PyTorch Mixed Precision Training on Gaudi
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PyTorch Mixed Precision Training on Gaudi¶
Habana Mixed Precision (HMP) package is a tool that allows you to run mixed precision training on HPU without extensive modifications to existing FP32 model scripts. You can easily add mixed precision training support to the model script by adding the following lines anywhere in the script before the start of the training loop:
from habana_frameworks.torch.hpex import hmp hmp.convert()
Any segment of script (e.g. optimizer, fallback to CPU backend, etc.) in which you want to avoid using mixed precision should be kept under
disable_casts Python context.
Make sure that any tensor inputs, of type FP32 only, going into
disable_casts context are explicitly cast to FP32.
from habana_frameworks.torch.hpex import hmp with hmp.disable_casts(): input_1 = input_1.float() .... input_n = input_n.float() code line:1 code line:2
Basic Design Rules¶
Two different lists are maintained: (i) OPs that always run in BF16 only, (ii) OPs that always run in FP32 only.
Python decorators are used to add required functionality (bf16 or fp32 casts on OP input(s)) to torch functions (refer to code snippet below).
Ensure that BFloat16 specific OPs and functions are used in place of Float16; for example, tensor.bfloat16() should be used instead of tensor.half().
Any OPs not in the above two lists will run with precision type of its 1st input (except for exceptions listed below).
For OPs with multiple tensor inputs (maintained in a separate list, e.g. add, sub, cat, stack etc.), cast all inputs to the widest precision type among all input precision types. If any of these OPs are in BF16 or FP32 list, that list has a higher precedence.
For in-place OPs (output & 1st input share storage), cast all inputs to precision type of 1st input.
from functools import wraps def op_wrap(op, cast_fn): """Adds wrapper function to OPs. All tensor inputs for the OP are casted to type determined by cast_fn provided. Args: op (torch.nn.functional/torch/torch.Tensor): Input OP cast_fn (to_bf16/to_fp32): Fn to cast input tensors Returns: Wrapper function that shall be inserted back to corresponding module for this OP. """ @wraps(op) def wrapper(*args, **kwds): args_cast = get_new_args(cast_fn, args, kwds) return op(*args_cast, **kwds) return wrapper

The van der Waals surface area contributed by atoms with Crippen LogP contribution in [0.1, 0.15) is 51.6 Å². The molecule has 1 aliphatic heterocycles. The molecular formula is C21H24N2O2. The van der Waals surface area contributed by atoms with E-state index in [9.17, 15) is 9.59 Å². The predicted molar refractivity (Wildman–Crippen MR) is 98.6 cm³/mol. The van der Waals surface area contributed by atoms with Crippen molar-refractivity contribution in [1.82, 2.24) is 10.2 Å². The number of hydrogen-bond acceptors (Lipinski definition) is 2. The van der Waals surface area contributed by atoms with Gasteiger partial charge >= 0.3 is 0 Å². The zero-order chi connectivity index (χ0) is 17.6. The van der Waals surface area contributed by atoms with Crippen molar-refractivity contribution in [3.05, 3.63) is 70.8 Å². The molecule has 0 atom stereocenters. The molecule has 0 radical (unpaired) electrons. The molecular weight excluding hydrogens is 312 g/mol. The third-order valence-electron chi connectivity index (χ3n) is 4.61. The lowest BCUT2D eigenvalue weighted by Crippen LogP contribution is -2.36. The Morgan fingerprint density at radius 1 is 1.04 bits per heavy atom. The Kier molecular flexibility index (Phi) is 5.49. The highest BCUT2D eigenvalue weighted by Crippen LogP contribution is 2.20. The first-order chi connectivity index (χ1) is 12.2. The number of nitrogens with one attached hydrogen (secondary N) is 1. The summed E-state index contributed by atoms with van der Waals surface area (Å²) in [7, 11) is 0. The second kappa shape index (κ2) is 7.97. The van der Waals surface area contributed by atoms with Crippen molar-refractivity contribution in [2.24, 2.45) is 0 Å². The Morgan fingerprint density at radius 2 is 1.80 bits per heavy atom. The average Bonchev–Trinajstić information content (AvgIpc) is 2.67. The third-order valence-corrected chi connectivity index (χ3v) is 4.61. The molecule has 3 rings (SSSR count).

By default OPs that always run in BF16 and OPs that always run in FP32 are selected from an internal hard-coded BF16 list and FP32 list respectively. These internal lists are expected to work across models. BF16 list contains OPs that are numerically safe to run in lower precision on HPU, whereas FP32 list contains OPs that should be run in higher precision.
Default BF16 list = [addmm, batch_norm, bmm, conv1d, conv2d, conv3d, conv_transpose1d, conv_transpose2d, conv_transpose3d, dot, dropout, dropout1d, dropout2d, dropout3d, group_norm, instance_norm, layer_norm, leaky_relu, linear, matmul, mm, mul, mv, relu, t]
Default FP32 list = [binary_cross_entropy, binary_cross_entropy_with_logits, cross_entropy, div, divide, embedding, embedding_bag, log, log2, log_softmax, nll_loss, smooth_l1_loss, softmax, topk, truediv]
HMP provides the option of overriding these internal hard-coded lists for advanced users, allowing you to provide your own BF16 and FP32 lists.
Make sure to pass
fp32_file_path=<.txt> as arguments to
hmp.convert(). This is particularly useful when
customizing mixed precision training for a particular model to get best possible performance. An example of such custom lists can be found in
PyTorch ResNet BF16 List and
PyTorch ResNet FP32 List.
The below shows a usage example:
import torch from habana_frameworks.torch.hpex import hmp N, D_in, D_out = 64, 1024, 512 x = torch.randn(N, D_in, device='hpu') y = torch.randn(N, D_out, device='hpu') # enable mixed precision training with default BF16 list, default FP32 list and logging disabled # use bf16_file_path to provide absolute path to a file with custom BF16 list # use fp32_file_path to provide absolute path to a file with custom FP32 list # use isVerbose to disable/enable debug logs hmp.convert(bf16_file_path="", fp32_file_path="", isVerbose=False) model = torch.nn.Linear(D_in, D_out).to(torch.device(“hpu”)) optimizer = torch.optim.SGD(model.parameters(), lr=1e-3) for t in range(500): y_pred = model(x) loss = torch.nn.functional.mse_loss(y_pred, y) optimizer.zero_grad() loss.backward() # disable mixed precision for optimizer block with hmp.disable_casts(): optimizer.step()
HMP provides the ability to log precision decisions for each OP for debugging purposes. You can enable verbose logs by passing
isVerbose = True as an argument to
hmp.convert(). The log prints the precision type each time an OP (covered by a
Python decorator) is called in the model being run. See the example below:
casting <method '__mul__' of 'torch._C._TensorBase' objects> to to_fp32 casting <built-in method embedding of type object at 0x7feab47edfa0> to_fp32 casting <function layer_norm at 0x7feaab2a4320> to_bf16 casting <function dropout at 0x7feaab2a2e60> to_bf16 casting <method 'matmul' of 'torch._C._TensorBase' objects> to_bf16 casting <method '__iadd__' of 'torch._C._TensorBase' objects> to to_bf16
Visualizing Torch Graph¶
Use torchviz (https://github.com/szagoruyko/pytorchviz) to visualize the model graph and check if cast nodes are inserted at expected positions to convert portions of the model to BF16.
Cast nodes show up as “CopyBackwards” in the graph.